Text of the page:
“The fly in the ointment is China,” said Foster, who sees “one major risk” for supply chains this year. A new wave of coronavirus infections, paired with China’s “zero-Covid” policy could lead to port closures, which would further disrupt shipping, he said.
The global economic recovery from coronavirus will run into “multiple challenges” this year, the IMF said on Tuesday, warning of lower growth and higher inflation.
Significantly downgrading its 2022 forecasts for economic activity in the world’s two largest economies, China and the US, the updated economic forecasts from the fund show it becoming more pessimistic about the scope for a full recovery from the pandemic.
The outlook would be even worse, the IMF added, if central banks have to take firmer action to quell inflation or geopolitical tensions in Ukraine intensify.
The IMF’s forecast for the global economy is for growth in gross domestic product to slow from 5.9 per cent in 2021 to 4.4 per cent this year, weakening further in 2023 to only 3.8 per cent.
The fund has knocked 0.5 percentage points off its growth forecast for 2022 with only a modest bounce back of 0.2 percentage points for 2023.
Gita Gopinath, the IMF’s first deputy managing director, said in a blog post that the world economy was grappling with supply disruptions, higher inflation, record debt and uncertainty. “The continuing global recovery faces multiple challenges as the pandemic enters its third year,” she said.
“The last two years reaffirm that this crisis and the ongoing recovery is like no other,” Gopinath added. “Policymakers must vigilantly monitor a broad swath of incoming economic data, prepare for contingencies and be ready to communicate and execute policy changes at short notice.”
The IMF significantly downgraded its forecast for US economic growth in 2022, from 5.2 per cent in its October outlook to 4 per cent just three months later. It judged that the administration of Joe Biden was no longer likely to pass its Build Back Better legislation.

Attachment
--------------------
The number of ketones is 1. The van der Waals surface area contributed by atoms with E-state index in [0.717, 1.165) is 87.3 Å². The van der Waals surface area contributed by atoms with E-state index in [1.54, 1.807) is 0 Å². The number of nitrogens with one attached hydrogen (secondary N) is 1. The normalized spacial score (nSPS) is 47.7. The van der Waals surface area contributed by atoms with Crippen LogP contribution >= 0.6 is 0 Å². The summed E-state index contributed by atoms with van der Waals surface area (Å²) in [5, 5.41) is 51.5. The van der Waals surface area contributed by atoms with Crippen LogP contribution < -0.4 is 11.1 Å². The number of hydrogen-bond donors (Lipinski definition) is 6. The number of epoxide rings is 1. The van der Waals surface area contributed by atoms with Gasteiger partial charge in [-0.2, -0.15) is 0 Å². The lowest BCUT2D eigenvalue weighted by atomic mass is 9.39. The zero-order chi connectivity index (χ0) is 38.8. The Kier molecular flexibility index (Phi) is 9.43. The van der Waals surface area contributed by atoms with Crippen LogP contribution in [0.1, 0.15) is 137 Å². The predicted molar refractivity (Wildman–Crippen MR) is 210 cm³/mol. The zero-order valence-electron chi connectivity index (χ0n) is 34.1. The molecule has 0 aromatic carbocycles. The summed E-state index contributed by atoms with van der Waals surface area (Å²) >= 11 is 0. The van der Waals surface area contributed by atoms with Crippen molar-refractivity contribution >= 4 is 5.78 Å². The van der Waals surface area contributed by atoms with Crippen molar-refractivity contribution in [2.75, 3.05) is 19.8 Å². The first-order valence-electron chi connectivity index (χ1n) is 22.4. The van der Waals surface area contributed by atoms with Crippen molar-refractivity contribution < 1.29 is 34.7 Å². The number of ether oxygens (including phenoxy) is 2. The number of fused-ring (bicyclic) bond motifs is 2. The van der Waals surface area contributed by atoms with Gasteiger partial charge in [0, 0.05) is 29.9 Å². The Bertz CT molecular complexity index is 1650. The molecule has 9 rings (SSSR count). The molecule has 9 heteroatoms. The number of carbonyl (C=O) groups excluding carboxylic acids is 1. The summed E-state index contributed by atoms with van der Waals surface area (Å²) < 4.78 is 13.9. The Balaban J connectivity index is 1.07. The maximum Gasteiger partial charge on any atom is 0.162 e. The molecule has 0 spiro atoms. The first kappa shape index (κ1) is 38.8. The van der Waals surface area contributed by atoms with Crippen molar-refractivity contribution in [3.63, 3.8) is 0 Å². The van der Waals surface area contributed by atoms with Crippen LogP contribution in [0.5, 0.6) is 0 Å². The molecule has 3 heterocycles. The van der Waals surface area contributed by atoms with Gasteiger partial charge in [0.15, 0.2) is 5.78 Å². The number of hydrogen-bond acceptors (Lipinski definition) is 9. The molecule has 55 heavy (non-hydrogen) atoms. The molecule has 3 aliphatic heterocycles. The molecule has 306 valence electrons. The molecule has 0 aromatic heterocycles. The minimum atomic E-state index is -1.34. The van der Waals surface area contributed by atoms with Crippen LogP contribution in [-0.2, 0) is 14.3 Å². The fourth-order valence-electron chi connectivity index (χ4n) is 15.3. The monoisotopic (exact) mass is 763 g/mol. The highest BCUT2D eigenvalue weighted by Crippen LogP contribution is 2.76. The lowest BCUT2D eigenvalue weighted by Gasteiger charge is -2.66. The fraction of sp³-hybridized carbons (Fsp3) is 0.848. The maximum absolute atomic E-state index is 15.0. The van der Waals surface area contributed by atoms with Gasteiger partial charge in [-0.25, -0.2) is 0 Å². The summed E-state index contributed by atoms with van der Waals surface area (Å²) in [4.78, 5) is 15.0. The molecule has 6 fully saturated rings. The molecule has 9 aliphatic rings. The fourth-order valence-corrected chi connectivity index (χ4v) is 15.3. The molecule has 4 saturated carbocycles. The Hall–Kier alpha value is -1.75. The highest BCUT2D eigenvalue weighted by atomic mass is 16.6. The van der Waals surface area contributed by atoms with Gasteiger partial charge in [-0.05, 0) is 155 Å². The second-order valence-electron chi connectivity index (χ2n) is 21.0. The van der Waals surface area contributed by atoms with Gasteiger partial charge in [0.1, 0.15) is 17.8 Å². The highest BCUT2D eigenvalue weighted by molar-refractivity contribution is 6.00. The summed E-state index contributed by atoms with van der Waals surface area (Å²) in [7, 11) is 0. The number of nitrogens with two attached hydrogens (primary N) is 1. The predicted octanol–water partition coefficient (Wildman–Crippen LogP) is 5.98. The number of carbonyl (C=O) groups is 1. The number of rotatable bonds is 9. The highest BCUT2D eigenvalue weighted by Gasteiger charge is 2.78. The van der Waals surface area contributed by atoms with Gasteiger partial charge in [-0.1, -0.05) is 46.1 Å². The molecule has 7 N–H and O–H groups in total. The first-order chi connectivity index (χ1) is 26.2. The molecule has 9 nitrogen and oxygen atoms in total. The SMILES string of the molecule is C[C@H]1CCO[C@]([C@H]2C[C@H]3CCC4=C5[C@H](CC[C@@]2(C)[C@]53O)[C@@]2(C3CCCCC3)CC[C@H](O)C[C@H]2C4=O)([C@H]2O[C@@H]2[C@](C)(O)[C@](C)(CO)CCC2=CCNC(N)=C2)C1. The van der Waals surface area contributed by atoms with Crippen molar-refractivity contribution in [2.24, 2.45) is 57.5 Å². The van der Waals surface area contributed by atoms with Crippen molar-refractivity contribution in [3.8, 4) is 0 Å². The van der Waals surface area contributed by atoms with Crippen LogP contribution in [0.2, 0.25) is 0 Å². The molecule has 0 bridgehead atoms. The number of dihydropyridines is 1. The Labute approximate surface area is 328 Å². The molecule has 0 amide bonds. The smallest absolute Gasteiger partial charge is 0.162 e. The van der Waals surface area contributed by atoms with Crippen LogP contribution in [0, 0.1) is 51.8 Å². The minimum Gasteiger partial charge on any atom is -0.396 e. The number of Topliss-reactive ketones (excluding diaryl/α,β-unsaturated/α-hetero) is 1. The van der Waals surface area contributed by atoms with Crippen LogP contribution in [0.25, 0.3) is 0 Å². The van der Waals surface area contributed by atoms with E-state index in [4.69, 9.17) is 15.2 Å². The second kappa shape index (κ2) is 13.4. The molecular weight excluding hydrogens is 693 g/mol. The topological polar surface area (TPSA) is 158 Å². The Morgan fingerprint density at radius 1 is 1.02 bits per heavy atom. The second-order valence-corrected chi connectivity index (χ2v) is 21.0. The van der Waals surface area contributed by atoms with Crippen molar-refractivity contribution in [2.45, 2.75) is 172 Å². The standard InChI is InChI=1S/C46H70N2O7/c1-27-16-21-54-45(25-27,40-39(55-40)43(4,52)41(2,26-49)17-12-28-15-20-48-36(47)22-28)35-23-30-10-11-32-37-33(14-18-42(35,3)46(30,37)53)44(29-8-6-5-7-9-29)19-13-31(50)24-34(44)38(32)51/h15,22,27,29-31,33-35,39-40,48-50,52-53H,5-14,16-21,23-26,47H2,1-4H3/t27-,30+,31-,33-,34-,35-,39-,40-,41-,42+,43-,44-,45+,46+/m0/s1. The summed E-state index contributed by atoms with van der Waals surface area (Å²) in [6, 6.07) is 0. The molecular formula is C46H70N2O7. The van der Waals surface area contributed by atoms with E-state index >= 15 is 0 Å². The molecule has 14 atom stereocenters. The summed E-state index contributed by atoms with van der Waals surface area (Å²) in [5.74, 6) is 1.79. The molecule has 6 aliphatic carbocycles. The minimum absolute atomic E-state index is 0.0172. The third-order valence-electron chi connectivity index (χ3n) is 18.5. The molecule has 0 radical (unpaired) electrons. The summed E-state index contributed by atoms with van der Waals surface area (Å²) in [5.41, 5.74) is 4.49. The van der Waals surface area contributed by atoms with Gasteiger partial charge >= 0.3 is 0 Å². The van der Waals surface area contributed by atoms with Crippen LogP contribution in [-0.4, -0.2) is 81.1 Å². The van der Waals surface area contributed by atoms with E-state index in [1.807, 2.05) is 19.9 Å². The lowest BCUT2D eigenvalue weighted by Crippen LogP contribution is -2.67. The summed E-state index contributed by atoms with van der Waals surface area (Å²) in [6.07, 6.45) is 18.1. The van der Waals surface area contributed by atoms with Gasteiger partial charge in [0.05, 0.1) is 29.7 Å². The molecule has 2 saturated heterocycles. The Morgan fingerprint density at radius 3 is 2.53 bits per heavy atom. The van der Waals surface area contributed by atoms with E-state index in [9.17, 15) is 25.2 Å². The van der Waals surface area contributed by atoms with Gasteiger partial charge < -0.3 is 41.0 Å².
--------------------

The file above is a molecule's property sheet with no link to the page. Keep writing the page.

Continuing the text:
Even with slower growth, the IMF thought the Federal Reserve would need to tighten monetary policy faster than it previously expected.
“Everything points in the same direction when it comes to monetary policy, which is the need to cool down the economy to bring down inflation,” said Gopinath in an interview with the Financial Times.
Ahead of the Fed’s first monetary policy meeting of the year this week, Gopinath said there was likely to be volatility in markets this year. “This makes the job of the Fed even more important — to very, very clearly communicate how they are reading inflation and how they expect to respond to this over time.”
For China, the fund downgraded the 2022 growth outlook from 5.6 per cent to 4.8 per cent on the back of the restrictions needed to continue with its zero-Covid policy and the retrenchment in the property sector.
But Gopinath did not think a Chinese slowdown stemming from its property sector would derail the global economy. “China has both the monetary and fiscal space to deal with the macro consequences of something like that, and does have some ability to ensure that there is some orderly restructuring and that it doesn’t spill over to financially viable firms.”